Monthly Archives: January 2012
Actually, it’s what happened at the January 24th Tustin Planning Commission meeting that really concerned me. Let’s start with Chairman Jeff Thompson violating the Brown Act during the public comments section of the meeting. This is the part where citizens, far and wide, may come up to the podium and express their view on anything that comes under the purview of the Commission. At the beginning of the public comment section, Chairman Thompson said, “Fill out one of those forms that are at the podium and you can hand that off to Adrian. And, uh, let us know your name and address.” Oops. Did anyone inform Jeff that you don’t have to give your name and address before addressing a public meeting? Even infering that one must do so, as he did, is a big no-no.
In a Voice of OC article last year on this subject, Terry Franke, the Voice’s open government consultant said,
You don’t have to enforce what appears to be a mandate in order to chill persons from coming forward. There’s no legitimate reason I can think of for requiring speakers to give their names,” Francke said. “And I believe doing so contravenes both the Brown Act and the First Amendment, under which anonymous speech about public issues is a fundamental right recognized by the U.S. Supreme Court.”
Given the fact that this city has had problems with certain councilmembers who chose to squelch both the general public and their peers by demanding they sit down and shut up, Jeff should be very careful. This is especially so since the city has chosen to use both the council chambers and the planning commission as battleground for their fight with Bret Fairbanks in Old Town Tustin. Just a word of advice, Jeff, but you may want to watch what you say on the dais.
But, it gets better.
The Commission had just approved the consent calendar. One of the items was the express car wash we had written about earlier. Kal Patel, the complainant, who just happens to own a competing car wash nearby, was in the audience. After approving the consent calendar, Jeff elected to allow Patel to speak. He was unsure, however, just how to proceed under, as he put it, Roberts Rules of Order. Apparently, the city’s mouthpiece wasn’t at the meeting so Community Development Director and aspiring lawyer, Elizabeth Binsack, decided to dispense legal advice:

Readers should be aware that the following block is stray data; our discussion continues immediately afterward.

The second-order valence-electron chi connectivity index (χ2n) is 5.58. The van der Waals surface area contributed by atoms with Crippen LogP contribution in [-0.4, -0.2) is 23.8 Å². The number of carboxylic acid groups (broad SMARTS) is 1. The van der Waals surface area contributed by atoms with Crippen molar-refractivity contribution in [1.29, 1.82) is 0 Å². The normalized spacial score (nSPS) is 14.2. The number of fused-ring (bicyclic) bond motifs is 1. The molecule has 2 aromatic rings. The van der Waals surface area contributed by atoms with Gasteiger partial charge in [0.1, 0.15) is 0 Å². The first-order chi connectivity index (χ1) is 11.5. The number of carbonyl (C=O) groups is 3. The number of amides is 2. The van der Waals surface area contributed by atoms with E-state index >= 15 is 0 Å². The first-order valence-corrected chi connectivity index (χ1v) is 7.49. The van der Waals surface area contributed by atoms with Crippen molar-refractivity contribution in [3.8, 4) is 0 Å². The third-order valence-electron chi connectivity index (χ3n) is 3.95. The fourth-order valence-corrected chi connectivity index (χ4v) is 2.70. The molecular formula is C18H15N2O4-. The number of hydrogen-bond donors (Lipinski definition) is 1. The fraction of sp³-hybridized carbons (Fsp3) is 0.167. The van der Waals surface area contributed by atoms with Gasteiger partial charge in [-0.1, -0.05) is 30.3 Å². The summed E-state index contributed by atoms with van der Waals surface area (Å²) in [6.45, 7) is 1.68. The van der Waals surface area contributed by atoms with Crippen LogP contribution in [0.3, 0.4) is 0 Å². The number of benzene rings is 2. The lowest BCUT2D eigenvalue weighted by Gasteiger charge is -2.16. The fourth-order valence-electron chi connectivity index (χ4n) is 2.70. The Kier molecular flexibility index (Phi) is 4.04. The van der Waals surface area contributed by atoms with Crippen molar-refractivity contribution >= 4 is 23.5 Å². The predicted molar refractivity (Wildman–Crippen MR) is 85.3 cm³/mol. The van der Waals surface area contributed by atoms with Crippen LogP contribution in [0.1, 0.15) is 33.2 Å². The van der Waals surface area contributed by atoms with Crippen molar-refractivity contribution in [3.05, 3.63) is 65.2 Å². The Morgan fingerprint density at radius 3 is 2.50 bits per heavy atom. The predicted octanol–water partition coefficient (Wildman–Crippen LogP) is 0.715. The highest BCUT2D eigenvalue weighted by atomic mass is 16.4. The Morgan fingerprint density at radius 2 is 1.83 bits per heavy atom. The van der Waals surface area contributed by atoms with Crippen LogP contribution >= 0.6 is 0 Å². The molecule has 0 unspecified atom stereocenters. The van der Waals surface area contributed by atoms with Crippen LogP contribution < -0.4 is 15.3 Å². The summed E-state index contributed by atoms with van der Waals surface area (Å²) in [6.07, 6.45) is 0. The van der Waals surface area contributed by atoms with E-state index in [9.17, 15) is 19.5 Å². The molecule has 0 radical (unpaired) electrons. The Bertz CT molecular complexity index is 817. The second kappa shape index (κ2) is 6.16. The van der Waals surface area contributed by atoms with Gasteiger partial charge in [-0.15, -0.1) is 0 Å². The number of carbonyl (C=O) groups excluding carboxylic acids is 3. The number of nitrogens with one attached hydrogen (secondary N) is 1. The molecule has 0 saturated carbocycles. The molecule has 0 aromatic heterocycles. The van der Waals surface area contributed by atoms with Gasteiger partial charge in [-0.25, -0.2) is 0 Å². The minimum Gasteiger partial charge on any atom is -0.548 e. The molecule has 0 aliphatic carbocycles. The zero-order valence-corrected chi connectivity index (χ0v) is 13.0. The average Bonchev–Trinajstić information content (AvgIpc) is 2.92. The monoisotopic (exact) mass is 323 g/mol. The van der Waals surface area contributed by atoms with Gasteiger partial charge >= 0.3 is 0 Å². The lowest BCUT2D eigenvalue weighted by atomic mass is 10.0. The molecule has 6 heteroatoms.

Through the chair, it might be appropriate for you to re-open public comments and ask Mr. Patel to address the commission.
Yeah, right. Thanks Ms. Binsack, esq. Except that isn’t really the way it works. Oh, yes, Thompson is free to take public comment as he sees fit. I am not aware of any rule against that. But, to what point? The vote has been taken. It would be a bit difficult to have a do-over.
So, Patel gets his 3 minutes and what does he complain about? The vacuums. The sign says they are free which, according to him, is not typical of an express car wash. He then goes on to complain that he doesn’t think these stalls should be taken up by the vacuum stations. Did he not actually read the staff agenda report that discussed this issue? Patel went on but it became obvious that he was singing the same old tune again. What he should have said was, “I don’t really appreciate you allowing another car wash with lower prices and a convenience market where my customers are more likely to go now” Oh, and Jeff? You can probably forget about that campaign contribution from Mr. Patel should you decide to run for city council.